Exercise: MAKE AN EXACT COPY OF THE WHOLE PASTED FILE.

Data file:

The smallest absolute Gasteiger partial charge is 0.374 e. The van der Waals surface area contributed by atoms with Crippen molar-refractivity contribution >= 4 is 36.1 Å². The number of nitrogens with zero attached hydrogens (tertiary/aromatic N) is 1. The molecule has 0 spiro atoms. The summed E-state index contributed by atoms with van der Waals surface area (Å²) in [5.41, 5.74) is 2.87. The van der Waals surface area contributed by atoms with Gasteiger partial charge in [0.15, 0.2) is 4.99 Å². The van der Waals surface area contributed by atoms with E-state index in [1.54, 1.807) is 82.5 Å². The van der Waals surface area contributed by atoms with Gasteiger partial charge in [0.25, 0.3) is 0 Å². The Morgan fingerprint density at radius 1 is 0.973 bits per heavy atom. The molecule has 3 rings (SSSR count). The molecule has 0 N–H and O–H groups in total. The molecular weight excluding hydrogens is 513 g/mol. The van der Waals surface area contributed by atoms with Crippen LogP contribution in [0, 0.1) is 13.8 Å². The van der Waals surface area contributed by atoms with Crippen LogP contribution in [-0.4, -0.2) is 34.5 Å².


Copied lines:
The smallest absolute Gasteiger partial charge is 0.374 e. The van der Waals surface area contributed by atoms with Crippen molar-refractivity contribution >= 4 is 36.1 Å². The number of nitrogens with zero attached hydrogens (tertiary/aromatic N) is 1. The molecule has 0 spiro atoms. The summed E-state index contributed by atoms with van der Waals surface area (Å²) in [5.41, 5.74) is 2.87. The van der Waals surface area contributed by atoms with Gasteiger partial charge in [0.15, 0.2) is 4.99 Å². The van der Waals surface area contributed by atoms with E-state index in [1.54, 1.807) is 82.5 Å². The van der Waals surface area contributed by atoms with Gasteiger partial charge in [0.25, 0.3) is 0 Å². The Morgan fingerprint density at radius 1 is 0.973 bits per heavy atom. The molecule has 3 rings (SSSR count). The molecule has 0 N–H and O–H groups in total. The molecular weight excluding hydrogens is 513 g/mol. The van der Waals surface area contributed by atoms with Crippen LogP contribution in [0, 0.1) is 13.8 Å². The van der Waals surface area contributed by atoms with Crippen LogP contribution in [-0.4, -0.2) is 34.5 Å².